Mediclinic International FY numbers - first as London listing


Mediclinic reported numbers yesterday, for the first time as a UK listed entity. So what is important to note is that there is really no comparable currency of comparable business in the current format to measure against. A rights issue, the buying of Al Noor, reversing into the London listing and on top of it all, the confusion amongst retail investors of what their actual price is for the stock. We can deal with all of those briefly. Firstly, herewith a table with the "comparable" period from last year:

At face value, none of that looks particularly good now, it is important to note that the group continues to make progress in all their markets. Switzerland was pleasing, South Africa was decent, the UAE is going to benefit from cost savings across a larger beast, effectively doubled after the Al Noor reverse takeover. The reason why something is called a reverse takeover is normally when a much larger business uses a more favourable platform (in this case a London listing) in order to achieve a "take over", when in theory, Al Noor integrated Mediclinic. That is now water under the bridge, as the company embarks on delivering a quality service. In the outlook segment Mediclinic says Notwithstanding the on-going changes in the global and regional economies and the regulatory changes that continue to impact healthcare and its affordability, we are continuing to see a strong demand for quality private healthcare services across our three operating platforms.

How does the group look now? The revenues for the UAE operation in the below revenue contribution by geography only includes the mainly Abu Dhabi based Al Noor from the date of acquisition, i.e. only a month and a half:

You can have monster revenues, what matters most to investors at the end of the day is whether or not those businesses are profitable or not. So then, let us look at the breakdown of the underlying EBITDA (Earnings before interest, taxation, depreciation and amortisation). The reason why investors and accountants like to look at EBITDA is that it eliminates both accounting and financing effects, and can make like-for-like comparisons a little easier. Of course the other major comparison is to take free cash flow generated and measure that against another company, I guess one should always take a holistic view of a company and factor in everything, before coming to any conclusion on whether the business is likely to be a good investment (at this point) or not.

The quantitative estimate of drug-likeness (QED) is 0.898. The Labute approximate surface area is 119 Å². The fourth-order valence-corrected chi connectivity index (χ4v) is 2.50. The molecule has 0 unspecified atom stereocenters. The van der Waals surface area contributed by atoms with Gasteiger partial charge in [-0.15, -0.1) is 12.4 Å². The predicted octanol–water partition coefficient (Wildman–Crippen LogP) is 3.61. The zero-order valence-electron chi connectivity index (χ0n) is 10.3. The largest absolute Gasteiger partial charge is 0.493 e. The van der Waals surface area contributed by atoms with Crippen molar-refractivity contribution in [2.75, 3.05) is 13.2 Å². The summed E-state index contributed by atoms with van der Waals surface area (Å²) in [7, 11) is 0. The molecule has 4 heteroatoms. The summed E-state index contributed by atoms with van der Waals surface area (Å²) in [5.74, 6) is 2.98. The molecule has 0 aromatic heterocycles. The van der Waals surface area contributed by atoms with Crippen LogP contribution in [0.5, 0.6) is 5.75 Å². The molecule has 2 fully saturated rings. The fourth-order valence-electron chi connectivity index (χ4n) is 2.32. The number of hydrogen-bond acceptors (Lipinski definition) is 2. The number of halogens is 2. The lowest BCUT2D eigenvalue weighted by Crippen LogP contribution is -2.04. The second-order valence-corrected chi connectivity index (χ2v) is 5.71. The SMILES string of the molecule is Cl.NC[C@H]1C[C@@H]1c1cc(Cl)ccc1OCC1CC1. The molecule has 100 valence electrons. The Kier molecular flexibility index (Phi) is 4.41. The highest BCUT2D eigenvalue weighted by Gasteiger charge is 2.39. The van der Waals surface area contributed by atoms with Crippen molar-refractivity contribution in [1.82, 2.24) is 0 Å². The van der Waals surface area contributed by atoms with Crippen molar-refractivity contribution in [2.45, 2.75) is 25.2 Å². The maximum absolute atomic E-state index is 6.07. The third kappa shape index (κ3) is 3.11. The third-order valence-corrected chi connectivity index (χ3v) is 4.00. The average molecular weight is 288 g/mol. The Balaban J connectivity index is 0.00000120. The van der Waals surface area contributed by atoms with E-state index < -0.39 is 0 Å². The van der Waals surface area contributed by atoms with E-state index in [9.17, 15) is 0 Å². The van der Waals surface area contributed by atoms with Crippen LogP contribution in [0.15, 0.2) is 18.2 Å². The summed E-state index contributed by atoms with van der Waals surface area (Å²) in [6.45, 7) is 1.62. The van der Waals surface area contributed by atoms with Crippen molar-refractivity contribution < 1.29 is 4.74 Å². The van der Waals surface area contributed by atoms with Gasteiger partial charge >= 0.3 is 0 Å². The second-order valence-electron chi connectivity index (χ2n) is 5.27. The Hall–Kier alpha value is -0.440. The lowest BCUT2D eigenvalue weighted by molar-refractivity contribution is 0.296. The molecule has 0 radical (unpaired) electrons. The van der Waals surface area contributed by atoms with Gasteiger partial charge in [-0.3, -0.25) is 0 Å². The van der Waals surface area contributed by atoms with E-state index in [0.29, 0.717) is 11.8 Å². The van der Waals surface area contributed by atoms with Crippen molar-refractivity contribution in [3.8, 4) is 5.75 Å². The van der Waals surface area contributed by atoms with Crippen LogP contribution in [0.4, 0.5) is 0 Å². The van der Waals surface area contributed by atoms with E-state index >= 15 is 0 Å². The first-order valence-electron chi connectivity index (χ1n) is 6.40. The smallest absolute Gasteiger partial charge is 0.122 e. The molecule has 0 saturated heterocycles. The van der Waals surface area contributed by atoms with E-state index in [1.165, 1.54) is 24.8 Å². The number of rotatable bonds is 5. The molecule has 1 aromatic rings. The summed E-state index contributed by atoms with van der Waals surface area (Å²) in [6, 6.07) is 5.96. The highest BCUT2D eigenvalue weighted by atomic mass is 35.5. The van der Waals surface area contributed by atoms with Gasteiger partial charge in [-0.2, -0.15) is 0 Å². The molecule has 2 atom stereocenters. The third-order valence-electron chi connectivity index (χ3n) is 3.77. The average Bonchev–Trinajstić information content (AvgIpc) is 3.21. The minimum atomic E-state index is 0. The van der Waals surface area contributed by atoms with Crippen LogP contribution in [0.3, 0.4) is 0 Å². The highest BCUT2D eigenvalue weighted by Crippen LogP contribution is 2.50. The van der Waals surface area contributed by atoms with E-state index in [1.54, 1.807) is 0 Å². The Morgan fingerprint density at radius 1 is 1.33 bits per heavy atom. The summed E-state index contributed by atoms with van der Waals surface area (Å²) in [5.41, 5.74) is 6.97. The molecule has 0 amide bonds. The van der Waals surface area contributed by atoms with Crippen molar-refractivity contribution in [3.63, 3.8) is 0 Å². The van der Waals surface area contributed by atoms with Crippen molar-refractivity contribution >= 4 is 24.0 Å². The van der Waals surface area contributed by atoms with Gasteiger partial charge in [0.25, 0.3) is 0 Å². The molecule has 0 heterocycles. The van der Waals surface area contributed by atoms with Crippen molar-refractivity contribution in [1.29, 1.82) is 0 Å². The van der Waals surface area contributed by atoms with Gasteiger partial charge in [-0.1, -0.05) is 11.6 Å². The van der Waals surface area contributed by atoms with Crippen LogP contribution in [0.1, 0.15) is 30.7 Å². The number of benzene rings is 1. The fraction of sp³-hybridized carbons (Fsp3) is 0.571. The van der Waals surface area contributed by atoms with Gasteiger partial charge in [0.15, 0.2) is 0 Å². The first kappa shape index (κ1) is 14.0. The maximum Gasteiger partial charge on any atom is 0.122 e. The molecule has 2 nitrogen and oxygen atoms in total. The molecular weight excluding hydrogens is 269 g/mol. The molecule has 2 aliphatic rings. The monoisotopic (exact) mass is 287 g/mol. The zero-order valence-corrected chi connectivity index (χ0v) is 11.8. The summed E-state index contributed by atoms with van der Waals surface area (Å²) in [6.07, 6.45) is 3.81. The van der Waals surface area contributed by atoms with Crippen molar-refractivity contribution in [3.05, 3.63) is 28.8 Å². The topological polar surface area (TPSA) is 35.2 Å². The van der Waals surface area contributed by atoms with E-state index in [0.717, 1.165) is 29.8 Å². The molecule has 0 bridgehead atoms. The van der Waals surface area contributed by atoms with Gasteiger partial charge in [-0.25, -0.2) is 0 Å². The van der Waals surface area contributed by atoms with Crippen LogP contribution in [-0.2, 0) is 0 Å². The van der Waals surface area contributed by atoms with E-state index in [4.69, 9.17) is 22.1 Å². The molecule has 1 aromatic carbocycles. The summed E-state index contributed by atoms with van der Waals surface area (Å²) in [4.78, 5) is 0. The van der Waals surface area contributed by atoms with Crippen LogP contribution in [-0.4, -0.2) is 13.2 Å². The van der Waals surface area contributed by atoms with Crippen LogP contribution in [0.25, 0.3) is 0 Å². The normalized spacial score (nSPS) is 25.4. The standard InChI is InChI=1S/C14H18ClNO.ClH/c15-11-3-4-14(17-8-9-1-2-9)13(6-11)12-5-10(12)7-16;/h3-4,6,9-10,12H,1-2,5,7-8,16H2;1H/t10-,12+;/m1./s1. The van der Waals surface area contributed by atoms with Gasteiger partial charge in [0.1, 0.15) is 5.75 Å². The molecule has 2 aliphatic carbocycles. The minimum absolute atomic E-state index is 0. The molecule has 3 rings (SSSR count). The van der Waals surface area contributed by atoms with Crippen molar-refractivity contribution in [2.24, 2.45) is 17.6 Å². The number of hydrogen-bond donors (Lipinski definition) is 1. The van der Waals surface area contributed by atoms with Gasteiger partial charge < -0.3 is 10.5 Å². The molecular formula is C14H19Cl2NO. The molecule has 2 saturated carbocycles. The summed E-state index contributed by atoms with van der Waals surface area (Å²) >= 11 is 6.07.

Again, we are going to stress that these numbers will evolve rapidly and that you won't necessarily be able to gain much from the comparable reporting period until this time next year. At that time, currencies would have "settled", the transaction in the UAE would have been errr .... bedded down. We like the sector, we like the company, we like the fact that they have a big shareholder in Remgro that can be alongside you as an investor in order to embark on more transactions, if needs be. We continue to accumulate the stock, we really think that the future is very bright, the company will execute properly and professionally.

Finally, let us deal with your price paid. I have fielded many calls lately about people who are either questioning the price paid, or worried that they have lost money on the investment. Trying to keep it simple, you were bought out of your old Mediclinic shares at above 127 Rand, in return you were awarded new Mediclinic shares in the ratio of 0.625 of the old ones at the prevailing Pound price of Al Noor. At the time of the award the Rand was on a far weaker showing against the Pound Sterling, hence your price purchased for the new Mediclinic shares (listed in London) is higher. The easiest thing to do, to determine whether or not you are in the money is to go back and look at all the transactions on your statement, the Rand amount, including the Mediclinic rights issue, and see what the total is (we have clients who have bought them in multiple transactions). And then compare it to the Rand value of the Mediclinic shares you own now. Easy enough, not so?